• Estranged spouses or spouses whose status as such may be questioned (and waivers or prenuptial/postnuptial agreements signed by spouses during life which need to be assessed)

  • Right of election claims filed by a surviving spouse

  • Objections to the will offered for probate or even the threat/delays/fees this causes the estate

  • Difficulty in handling personal property of the decedent

  • Dealing with safe-deposit boxes

  • Interpreting will provisions, if problems/issues exist

  • Claims of non-probate assets to be brought back into the estate

  • Claims of an agent, acting under a power of attorney, or guardian improperly acting during the decedent’s life and the need to investigate such actions

  • Out of state or international assets

  • Wrongful death claims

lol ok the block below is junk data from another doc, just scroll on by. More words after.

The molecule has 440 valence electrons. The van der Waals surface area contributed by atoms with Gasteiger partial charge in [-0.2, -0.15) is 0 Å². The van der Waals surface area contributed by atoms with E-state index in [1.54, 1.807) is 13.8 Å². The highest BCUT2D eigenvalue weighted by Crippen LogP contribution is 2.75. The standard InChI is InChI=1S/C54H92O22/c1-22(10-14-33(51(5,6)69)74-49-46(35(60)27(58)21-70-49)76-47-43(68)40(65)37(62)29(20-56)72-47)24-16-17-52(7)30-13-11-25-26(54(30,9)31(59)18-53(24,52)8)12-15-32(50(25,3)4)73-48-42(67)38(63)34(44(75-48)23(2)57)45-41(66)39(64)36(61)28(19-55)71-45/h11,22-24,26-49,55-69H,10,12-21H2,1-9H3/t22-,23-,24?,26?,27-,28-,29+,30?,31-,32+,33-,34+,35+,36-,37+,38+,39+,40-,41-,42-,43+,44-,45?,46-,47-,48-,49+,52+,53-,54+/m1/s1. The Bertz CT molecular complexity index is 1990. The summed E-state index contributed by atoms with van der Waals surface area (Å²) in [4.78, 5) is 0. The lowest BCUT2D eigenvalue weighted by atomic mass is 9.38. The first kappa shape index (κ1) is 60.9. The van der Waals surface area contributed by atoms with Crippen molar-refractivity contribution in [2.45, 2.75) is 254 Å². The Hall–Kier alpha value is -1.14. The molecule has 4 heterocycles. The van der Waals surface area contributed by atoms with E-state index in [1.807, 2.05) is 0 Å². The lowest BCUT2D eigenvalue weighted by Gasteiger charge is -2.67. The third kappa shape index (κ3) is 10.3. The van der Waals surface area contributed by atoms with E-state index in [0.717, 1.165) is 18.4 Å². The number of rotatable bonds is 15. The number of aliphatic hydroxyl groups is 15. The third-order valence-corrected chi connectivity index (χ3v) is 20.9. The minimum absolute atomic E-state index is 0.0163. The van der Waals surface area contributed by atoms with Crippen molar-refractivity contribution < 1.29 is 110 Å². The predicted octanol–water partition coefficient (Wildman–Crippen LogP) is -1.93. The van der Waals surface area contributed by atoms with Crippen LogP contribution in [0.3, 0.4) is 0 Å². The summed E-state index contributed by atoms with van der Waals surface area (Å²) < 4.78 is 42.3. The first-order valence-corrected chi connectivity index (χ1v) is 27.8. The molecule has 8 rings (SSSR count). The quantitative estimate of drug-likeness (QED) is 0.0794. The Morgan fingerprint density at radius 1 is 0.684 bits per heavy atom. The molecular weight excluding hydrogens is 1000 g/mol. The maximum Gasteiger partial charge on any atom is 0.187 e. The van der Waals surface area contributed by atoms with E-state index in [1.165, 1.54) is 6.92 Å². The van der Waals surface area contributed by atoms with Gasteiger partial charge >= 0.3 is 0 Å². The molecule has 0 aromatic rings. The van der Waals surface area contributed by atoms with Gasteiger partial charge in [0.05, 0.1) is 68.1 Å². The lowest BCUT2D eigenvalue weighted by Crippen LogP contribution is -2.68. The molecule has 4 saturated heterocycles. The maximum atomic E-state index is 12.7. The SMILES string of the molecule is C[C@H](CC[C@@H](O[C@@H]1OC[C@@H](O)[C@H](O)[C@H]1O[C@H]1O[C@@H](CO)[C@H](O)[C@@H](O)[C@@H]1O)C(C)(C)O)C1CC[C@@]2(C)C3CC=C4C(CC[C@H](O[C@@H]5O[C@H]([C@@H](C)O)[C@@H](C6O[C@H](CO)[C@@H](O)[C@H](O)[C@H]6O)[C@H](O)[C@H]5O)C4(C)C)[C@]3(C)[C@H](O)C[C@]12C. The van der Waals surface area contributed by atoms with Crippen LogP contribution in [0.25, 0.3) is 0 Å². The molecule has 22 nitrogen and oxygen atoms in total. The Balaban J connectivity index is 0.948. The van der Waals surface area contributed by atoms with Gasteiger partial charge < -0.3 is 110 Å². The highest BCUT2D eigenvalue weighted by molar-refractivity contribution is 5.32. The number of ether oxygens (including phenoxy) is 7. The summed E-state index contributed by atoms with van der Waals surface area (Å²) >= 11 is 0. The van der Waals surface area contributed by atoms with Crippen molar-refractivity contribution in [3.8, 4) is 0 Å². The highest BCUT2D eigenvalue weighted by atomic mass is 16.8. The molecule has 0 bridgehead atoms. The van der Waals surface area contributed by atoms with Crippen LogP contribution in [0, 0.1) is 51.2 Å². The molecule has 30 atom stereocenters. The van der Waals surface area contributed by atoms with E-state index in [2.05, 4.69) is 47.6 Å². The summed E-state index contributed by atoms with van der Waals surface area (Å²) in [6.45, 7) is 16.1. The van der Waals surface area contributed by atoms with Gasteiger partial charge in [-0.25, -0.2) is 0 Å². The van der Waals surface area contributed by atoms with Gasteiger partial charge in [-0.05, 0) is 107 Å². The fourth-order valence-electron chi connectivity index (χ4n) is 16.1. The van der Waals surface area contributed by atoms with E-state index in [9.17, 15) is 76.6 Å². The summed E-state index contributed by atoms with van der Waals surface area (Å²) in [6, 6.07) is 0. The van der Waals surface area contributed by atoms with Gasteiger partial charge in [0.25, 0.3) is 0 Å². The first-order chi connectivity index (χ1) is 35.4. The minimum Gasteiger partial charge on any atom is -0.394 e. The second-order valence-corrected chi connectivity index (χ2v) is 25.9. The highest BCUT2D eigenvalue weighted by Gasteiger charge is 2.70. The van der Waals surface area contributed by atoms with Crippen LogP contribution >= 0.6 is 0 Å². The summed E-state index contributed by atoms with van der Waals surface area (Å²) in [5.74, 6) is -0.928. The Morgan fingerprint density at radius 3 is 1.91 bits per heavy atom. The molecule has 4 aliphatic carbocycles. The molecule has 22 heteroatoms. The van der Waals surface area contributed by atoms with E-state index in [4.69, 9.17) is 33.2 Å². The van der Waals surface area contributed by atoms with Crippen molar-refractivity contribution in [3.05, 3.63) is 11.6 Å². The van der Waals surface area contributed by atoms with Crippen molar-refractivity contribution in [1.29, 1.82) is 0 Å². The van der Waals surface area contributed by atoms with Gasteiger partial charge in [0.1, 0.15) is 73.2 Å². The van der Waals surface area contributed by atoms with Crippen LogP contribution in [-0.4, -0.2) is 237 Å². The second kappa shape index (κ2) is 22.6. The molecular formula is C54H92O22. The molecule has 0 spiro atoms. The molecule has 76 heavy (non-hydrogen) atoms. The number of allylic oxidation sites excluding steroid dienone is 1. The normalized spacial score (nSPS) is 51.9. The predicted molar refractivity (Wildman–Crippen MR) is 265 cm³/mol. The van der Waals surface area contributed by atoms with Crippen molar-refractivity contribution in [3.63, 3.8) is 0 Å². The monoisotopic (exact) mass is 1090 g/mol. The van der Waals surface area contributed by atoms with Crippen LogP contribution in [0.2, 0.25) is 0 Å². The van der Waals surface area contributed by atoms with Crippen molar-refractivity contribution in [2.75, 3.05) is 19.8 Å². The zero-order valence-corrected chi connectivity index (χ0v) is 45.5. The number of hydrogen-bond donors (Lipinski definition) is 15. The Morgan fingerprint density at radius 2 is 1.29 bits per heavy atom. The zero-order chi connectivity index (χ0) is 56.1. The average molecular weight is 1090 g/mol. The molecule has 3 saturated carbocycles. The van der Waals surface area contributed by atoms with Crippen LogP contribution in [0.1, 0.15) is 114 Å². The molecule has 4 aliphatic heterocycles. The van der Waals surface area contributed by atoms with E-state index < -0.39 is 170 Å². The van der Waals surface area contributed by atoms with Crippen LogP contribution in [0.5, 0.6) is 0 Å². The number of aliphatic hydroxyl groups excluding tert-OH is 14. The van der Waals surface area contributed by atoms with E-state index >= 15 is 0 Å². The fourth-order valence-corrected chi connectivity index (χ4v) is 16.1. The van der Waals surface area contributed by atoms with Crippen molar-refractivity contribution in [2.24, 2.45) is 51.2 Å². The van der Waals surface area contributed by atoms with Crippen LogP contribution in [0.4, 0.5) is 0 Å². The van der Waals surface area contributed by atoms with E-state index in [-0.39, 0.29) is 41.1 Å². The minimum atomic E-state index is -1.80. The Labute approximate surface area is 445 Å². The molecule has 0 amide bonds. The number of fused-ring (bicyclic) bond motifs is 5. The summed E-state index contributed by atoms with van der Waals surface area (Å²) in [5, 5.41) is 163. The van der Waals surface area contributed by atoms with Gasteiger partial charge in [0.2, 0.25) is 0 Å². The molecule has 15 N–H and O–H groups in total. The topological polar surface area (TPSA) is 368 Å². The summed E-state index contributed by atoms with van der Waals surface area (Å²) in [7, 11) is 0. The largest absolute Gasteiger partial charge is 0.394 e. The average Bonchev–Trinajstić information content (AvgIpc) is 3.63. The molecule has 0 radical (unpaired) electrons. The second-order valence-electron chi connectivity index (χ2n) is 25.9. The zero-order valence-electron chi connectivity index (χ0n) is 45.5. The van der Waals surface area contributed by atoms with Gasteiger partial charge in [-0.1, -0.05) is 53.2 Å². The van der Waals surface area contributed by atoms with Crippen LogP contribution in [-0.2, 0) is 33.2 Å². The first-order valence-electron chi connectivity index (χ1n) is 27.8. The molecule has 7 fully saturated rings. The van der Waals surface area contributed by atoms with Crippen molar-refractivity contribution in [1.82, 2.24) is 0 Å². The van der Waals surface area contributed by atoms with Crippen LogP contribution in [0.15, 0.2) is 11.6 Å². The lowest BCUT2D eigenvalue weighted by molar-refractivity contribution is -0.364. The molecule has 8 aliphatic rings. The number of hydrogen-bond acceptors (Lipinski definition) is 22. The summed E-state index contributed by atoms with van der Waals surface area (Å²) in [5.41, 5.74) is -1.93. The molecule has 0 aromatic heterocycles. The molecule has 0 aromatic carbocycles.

• Personal injury actions surviving the decedent

  • Mishandling of estate assets

  • Not handling firearms appropriately

  • Difficulty in obtaining general information about the decedent’s assets

  • Difficulty in managing real estate that is part of the estate, including a person who does not want to willingly leave a residence so the estate cannot sell the real property (this became especially difficult during COVID)

  • Creditors including Medicaid, unpaid taxes and claims, medical bills, credit card bills, car loans, claims of loans to be repaid, judgments and so on

  • Business interests which must be managed and handled appropriately, including knowing if any buy-sell agreement exists

  • Guardianship appointments needed for minors or incapacitated individuals

  • Beneficiaries or distributees who pass after the decedent necessitating estates be opened for these individuals

  • Executor or administrators who pass after being appointed

  • Trustee appointments, especially with outdated wills and appointments for those who can no longer act or do not want to act as a trustee

  • Bequests to charities that no longer exist, without other language in the will

  • Insolvent estates meaning there are more in debts/expenses than estate assets